Thursday, March 01, 2012

I dream of wine

Mendoza is a dreamy place. It's easy to see why we ran into so many honeymooners and world travelers while there, the romance grabs you and swings you into a whirlwind. The tree lined streets are magnificent, there are parks on every other corner, stained glass buildings and old world passion.  Authenticity is around every corner, in the wine, green spaces and red meat daring you to take another step. The color pallet is a simple one; the bluest blues of a dry hot sunny day, perfect fruit of the loom purple, deep forest greens, oaky wood and white capped mountains. In the span of a sip one understands life's greatest balance, the perfect blend of sun, water, vines, energy and sugar.

Our 2012 Carnival was the antithesis to last year. We went from booming drums. glitter filled chants and bouncing ladies in the city of Samba to quiet evenings in starlit courtyards, keeping the day's hour always with a glass in hand and eating like the gluttons of glory day Rome. You can't compare and both were simply exquisite.

Mendoza has three main wine producing areas, The Uco Valley, Maipu and Lujuan de Cuyo. Each has their own bit of history and significance and if you look at a bottle of Malbec most likely the valley will be mentioned. The Uco Valley has the most posh, is the most well known and has the highest elevation. Most people compare it to Napa 20 some years ago back when there were family owned wineries with big old red trucks hauling equipment around the fields and corporations running the business were no where to be found. Brothers and sisters run the winery because its all they know, trying to preserve their grandparents history back when wine was but a bottle of red or a chilled glass of white. Introducing grape varieties and a preference for quality over quantity is fairly new. Argentina always produced a lot of wine, more than any other place outside of Europe but they consumed 90% of it, those selfish (seriously good looking) cowboys! But after the early 90's they realized the potential in exporting and coupled with the downfall of the peso and the upswing of tourism, they began to perfect their Malbec. Today they play host to a few special, only found in Argentina grapes like Torrontes and Bonarda but their Malbec with 25,000 hectares (in all of Argentina) is the most popular. From what we hear however, Bonarda is the next big thing so look out for it in stores as it is momentarily cheap as so few people know of it.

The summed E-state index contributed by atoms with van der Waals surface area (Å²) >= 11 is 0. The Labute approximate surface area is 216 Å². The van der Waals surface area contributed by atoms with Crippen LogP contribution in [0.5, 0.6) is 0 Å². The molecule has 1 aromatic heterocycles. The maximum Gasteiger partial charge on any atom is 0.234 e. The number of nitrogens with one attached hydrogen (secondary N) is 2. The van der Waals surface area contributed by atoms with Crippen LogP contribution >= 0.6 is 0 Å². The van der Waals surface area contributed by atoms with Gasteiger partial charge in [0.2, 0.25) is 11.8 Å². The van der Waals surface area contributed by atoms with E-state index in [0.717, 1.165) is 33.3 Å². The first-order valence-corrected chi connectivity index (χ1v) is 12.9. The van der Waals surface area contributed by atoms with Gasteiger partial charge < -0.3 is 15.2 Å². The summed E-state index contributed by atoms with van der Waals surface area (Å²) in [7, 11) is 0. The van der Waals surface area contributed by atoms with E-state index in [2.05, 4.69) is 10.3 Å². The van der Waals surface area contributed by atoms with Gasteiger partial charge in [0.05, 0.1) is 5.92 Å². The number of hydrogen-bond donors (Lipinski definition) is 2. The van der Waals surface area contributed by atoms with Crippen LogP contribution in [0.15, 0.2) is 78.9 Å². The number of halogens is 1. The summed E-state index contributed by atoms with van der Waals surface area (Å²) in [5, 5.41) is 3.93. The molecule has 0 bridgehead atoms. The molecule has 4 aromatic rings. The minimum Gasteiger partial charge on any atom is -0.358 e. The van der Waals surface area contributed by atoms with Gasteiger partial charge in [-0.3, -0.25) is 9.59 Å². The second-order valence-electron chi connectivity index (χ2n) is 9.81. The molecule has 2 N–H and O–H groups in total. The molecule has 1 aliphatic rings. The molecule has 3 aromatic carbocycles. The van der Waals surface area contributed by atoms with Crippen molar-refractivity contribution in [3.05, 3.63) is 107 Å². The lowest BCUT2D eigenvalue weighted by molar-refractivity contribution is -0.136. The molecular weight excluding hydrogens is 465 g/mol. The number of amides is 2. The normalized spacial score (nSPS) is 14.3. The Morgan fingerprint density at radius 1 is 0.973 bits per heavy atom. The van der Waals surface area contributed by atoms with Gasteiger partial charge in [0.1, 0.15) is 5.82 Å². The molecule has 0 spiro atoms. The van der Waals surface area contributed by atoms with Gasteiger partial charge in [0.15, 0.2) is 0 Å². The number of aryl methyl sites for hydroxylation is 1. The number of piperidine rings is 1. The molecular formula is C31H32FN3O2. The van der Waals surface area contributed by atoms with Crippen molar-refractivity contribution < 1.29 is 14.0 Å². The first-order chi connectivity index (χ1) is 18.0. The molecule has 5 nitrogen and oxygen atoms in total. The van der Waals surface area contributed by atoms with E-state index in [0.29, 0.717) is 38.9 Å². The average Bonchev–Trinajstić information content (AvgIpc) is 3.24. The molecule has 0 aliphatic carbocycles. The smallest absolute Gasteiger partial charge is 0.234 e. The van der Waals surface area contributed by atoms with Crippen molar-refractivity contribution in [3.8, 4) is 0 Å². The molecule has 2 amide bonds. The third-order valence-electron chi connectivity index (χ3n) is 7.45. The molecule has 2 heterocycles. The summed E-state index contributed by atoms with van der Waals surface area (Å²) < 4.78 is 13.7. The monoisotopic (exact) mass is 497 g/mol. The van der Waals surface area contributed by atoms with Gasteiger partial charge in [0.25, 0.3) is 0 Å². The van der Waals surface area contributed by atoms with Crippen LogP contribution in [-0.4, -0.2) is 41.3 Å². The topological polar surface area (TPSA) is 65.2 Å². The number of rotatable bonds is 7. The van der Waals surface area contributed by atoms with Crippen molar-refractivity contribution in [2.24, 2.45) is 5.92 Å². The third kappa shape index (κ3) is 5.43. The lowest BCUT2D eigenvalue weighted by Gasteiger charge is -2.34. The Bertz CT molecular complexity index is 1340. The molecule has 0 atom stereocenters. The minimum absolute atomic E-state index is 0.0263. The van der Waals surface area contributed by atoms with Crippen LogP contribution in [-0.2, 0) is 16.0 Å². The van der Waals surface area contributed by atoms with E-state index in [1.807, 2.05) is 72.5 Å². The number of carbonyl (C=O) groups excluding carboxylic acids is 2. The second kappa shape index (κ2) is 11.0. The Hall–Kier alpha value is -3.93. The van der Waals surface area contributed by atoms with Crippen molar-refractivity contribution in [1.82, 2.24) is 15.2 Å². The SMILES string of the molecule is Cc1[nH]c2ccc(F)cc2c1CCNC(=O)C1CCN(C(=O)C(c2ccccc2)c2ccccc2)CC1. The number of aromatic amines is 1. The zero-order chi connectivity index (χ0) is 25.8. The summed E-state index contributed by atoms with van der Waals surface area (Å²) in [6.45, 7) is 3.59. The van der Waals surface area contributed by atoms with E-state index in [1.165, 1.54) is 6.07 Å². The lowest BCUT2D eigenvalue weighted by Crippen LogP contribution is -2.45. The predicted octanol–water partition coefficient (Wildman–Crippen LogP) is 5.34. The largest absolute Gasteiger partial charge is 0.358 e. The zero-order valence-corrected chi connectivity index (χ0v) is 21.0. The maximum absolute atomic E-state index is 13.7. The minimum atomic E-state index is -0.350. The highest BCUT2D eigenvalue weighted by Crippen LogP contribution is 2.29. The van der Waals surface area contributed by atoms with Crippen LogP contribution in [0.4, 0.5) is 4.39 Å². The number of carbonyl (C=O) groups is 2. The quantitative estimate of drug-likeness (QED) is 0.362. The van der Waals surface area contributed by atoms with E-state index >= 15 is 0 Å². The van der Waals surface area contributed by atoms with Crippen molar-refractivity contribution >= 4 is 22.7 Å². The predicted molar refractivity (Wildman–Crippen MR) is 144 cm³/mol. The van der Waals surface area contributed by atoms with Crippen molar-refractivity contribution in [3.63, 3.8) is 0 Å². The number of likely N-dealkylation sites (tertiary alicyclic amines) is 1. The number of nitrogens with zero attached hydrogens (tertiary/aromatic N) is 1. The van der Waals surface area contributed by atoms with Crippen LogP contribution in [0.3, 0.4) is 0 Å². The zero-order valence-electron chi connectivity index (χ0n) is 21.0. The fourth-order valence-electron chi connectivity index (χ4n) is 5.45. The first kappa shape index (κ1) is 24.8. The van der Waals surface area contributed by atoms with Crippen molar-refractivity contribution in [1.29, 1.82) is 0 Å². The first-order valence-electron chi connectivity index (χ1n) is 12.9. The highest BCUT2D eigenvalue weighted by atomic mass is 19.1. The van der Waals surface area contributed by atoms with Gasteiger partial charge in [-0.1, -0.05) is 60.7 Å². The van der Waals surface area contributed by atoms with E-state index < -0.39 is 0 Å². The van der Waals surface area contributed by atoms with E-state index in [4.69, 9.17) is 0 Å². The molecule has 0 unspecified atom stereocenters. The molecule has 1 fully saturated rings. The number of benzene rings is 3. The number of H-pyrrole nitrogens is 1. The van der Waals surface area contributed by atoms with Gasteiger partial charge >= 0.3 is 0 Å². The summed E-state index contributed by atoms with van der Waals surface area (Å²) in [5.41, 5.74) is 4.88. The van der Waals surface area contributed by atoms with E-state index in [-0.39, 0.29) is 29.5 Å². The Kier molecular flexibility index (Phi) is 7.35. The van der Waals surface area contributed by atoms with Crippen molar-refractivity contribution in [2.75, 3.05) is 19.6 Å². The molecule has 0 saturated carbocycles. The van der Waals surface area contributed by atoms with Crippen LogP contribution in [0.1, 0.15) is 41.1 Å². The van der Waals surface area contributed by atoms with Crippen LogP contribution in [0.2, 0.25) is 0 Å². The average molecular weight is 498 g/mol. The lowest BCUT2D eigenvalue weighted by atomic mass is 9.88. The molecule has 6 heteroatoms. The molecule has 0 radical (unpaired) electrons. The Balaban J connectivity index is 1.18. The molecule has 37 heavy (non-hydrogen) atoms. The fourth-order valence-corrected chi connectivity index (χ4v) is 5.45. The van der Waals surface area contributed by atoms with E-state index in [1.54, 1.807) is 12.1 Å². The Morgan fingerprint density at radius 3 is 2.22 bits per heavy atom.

I would highly recommend Ampora Wine Tours, I can't say enough good things about the cooking class and the wonderful tours. Make sure you eat at the famous 1884, Francis Mallmann's famous digs as he is the chef del dia in Argentina and soon to open a restaurant in Napa. My girlfriend was there around the same time and we both agree, try and stay in the city for a night or two and then retreat to a finca in the country. The fincas have small wineries and the particular one we stayed at had a pool right in the middle of the vineyards. Can't beat that!

Mendoza is quiet and civically beautiful, the country side it's juicy sweet and rustic companion. Both are waiting for you...

finca in Chacras de Coria

chef Laura from cooking class who was AWESOME

 Torrontes grapes

 ahh the Andes

the fancy winery, O. Fournier

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1 comment:

Alex said...

Looks very nice. I do want eventually to get to Argentina too, looks pretty. The people though, are not Brazilian and that's fo' sho'. They are muuuchh more reserved. And they don't like Brazilians.

I have an Argentinian aunt and she's constantly badmouthing Brazil and Brazilians. Needless to say, I don't listen to a word she says.


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